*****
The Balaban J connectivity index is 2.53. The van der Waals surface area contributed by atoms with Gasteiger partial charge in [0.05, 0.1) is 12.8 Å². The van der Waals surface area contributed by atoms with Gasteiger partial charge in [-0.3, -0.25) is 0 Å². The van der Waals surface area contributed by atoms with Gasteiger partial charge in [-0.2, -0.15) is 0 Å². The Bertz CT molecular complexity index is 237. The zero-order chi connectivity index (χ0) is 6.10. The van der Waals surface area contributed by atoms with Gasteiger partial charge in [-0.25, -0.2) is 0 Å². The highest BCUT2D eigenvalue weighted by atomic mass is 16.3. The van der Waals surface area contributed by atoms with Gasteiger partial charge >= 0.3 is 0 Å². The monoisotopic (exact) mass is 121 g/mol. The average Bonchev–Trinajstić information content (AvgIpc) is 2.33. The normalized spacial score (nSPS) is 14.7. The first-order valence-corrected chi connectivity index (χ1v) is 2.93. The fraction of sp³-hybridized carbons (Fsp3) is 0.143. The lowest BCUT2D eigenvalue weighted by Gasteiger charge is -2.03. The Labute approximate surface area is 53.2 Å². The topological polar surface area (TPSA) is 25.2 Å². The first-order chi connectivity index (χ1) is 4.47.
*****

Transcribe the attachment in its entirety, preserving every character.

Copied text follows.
The Balaban J connectivity index is 2.53. The van der Waals surface area contributed by atoms with Gasteiger partial charge in [0.05, 0.1) is 12.8 Å². The van der Waals surface area contributed by atoms with Gasteiger partial charge in [-0.3, -0.25) is 0 Å². The van der Waals surface area contributed by atoms with Gasteiger partial charge in [-0.2, -0.15) is 0 Å². The Bertz CT molecular complexity index is 237. The zero-order chi connectivity index (χ0) is 6.10. The van der Waals surface area contributed by atoms with Gasteiger partial charge in [-0.25, -0.2) is 0 Å². The highest BCUT2D eigenvalue weighted by atomic mass is 16.3. The van der Waals surface area contributed by atoms with Gasteiger partial charge >= 0.3 is 0 Å². The monoisotopic (exact) mass is 121 g/mol. The average Bonchev–Trinajstić information content (AvgIpc) is 2.33. The normalized spacial score (nSPS) is 14.7. The first-order valence-corrected chi connectivity index (χ1v) is 2.93. The fraction of sp³-hybridized carbons (Fsp3) is 0.143. The lowest BCUT2D eigenvalue weighted by Gasteiger charge is -2.03. The Labute approximate surface area is 53.2 Å². The topological polar surface area (TPSA) is 25.2 Å². The first-order chi connectivity index (χ1) is 4.47.